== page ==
Quote of the Day - It usually takes more than three weeks to prepare a good impromptu speech.
We've moved from Love Canal where the government had to force cleanup of environmental contamination to commonly understood requirements for current cleanups, and even to Voluntary Cleanups, which were restored to economic viability by the Supreme Court within just the last month after it (I think mistakenly) decimated them three years ago. Now we're looking to the future of government regulation of environmental contamination as we stare down an upcoming presidential election.
Conventional wisdom wags predict more regulation and environmental cleanup if we switch to a Democratic administration. But is that really the relevant question? Where is the current system of environmental regulation headed?
Sure, the USEPA is responsible for clean air, soil, water and even groundwater. But so are the several states. Well, more like all fifty of them. And virtually each one of them has their own "mini-EPA" acts.
Given 50 versions of the same thing, do we still need one big one?
Now I'm not one to invoke either the Federalist papers or even a nationalistic view that more is better and so is centralized administration, but the US Constitution has this little thing called the Commerce Clause (for fellow lawyers, even the Dormant Commerce Clause). For those who didn't spend at least four weeks in a law school ConLaw class going over in excruciating detail the multitude of variations in the Commerce Clause, I can reduce it to one relevant point for the purpose of this discussion. If the federal government has evidenced its intent to "occupy the field" of regulation, then the states can't regulate the same thing, unless the states enact stricter standards and don't interfere with interstate commerce, subject to some balancing of discriminatory effect and varying levels of inquiry, but the two latter tests are beyond the scope of this analysis.
It's a lot more complicated than that, but that short little definition should suffice for the purposes of the headline's question. It's pretty obvious that Congress intended to regulate the environment through the USEPA, as it has since 1972 when it convulsed in reaction to Love Canal and spit out Superfund, one of the first comprehensive set of environmental statutes adopted in the country. It's equally obvious, however, that the several states wanted their own say.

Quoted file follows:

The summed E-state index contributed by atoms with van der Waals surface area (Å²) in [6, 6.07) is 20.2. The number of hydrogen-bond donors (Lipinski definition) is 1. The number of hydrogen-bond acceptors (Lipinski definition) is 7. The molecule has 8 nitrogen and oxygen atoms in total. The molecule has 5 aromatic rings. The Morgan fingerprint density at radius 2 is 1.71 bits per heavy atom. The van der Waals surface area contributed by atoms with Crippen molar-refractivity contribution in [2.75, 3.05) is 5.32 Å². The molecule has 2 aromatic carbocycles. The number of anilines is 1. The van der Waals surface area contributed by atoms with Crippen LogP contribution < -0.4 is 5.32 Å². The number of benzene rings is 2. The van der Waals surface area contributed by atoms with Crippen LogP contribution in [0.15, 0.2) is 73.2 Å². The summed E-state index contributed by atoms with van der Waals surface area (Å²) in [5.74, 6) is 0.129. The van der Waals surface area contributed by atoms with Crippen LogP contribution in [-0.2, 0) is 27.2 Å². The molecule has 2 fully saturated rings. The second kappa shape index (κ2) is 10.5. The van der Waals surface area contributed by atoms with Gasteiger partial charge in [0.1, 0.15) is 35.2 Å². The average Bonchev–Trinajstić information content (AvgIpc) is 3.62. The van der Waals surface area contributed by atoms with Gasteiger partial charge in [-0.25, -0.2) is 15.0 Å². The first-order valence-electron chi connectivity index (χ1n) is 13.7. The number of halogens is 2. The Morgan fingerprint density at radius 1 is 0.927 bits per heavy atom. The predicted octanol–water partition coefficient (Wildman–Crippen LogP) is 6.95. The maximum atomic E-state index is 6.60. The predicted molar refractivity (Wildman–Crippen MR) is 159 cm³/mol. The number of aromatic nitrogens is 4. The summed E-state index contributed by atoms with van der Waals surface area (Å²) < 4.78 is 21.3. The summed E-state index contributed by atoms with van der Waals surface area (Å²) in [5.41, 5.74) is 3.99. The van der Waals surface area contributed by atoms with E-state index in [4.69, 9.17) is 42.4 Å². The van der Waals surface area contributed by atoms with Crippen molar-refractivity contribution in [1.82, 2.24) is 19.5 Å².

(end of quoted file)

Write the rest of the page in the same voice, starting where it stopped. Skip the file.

So that each state could deal with its own unique environmental issues - say burning everglades in Florida (prohibited) and burning fields in Idaho (permitted) - each state subsequently and separately over the last 30 years or so created its own set of environmental laws, each universally more strict than those regulations adopted by the USEPA. But Federalism has its merits. There is for the most part an oddly unique similarity of each state's environmental laws to those adpoted by Congress and the regulations promulgated by the USEPA.
It's a massive monster that moves very slowly and produces enormously difficult to understand and even harder to implement guidelines, which are treated as gospel within the industry. That level of detail simply can't be independently produced by a single state, so collectively, we have the USEPA to create that kind of pain.
On the other hand, by now the consultants and the regulators have that dance down to a science. We understand what is required to comply, and the consultants, lawyers and businesses comply. Heck, even the oil companies just voluntarily clean up leaking underground storage tanks in gas stations around the country. They hardly have to be told to do it any more.
We have even informally developed a system of relegating contamination cleanups between the USEPA and the states based on the logical criteria of the size and amount of the contamination. The USEPA takes the big ones, the states take the small ones and the ones in the middle are usually kicked back to the states by the USEPA. But even without this division of responsibility, the marketplace has become a major driver.
As MIPTC noted just recently, the Supreme Court restored sanity to voluntary cleanups. Those who cleanup contamination without being ordered to do so by the federal government can sue others who contributed to the contamination, even if the company conducting the voluntary cleanup also contributed to the contamination. Good old capitalism comes to the rescue.
Certainly cleanups don't always work voluntarily, and the number of lawsuits brought by both the USEPA and the various state enforcement agencies confirm the need for some level of regulation. Capitalism can't cure everything, but neither can a socialist approach.
But I think a combination of the two can do a better job than either independently. Imagine an incentive-based government agency. Sure, it's been proposed before, and dismissed with the alacrity of someone trying to marry Machiavelli's The Prince with Karl Marx's The Communist Manifesto.
But imagine, for a moment, a successful marriage of the two. In a way, as I've described above with the cooperation of businesses and the government, we've already got a version of it. There are many kinks in the current process, but the compatibility of social goals of clean air, soil, and water merge with business goals of profit, especially where both goals have a common understanding established by statute and regulation.
MIPTC predicts that the future of environmental law will involve some version of business and government cooperation to replace both the USEPA, the state regulatory agencies and the independence of business to form a new socially capitalistic venture.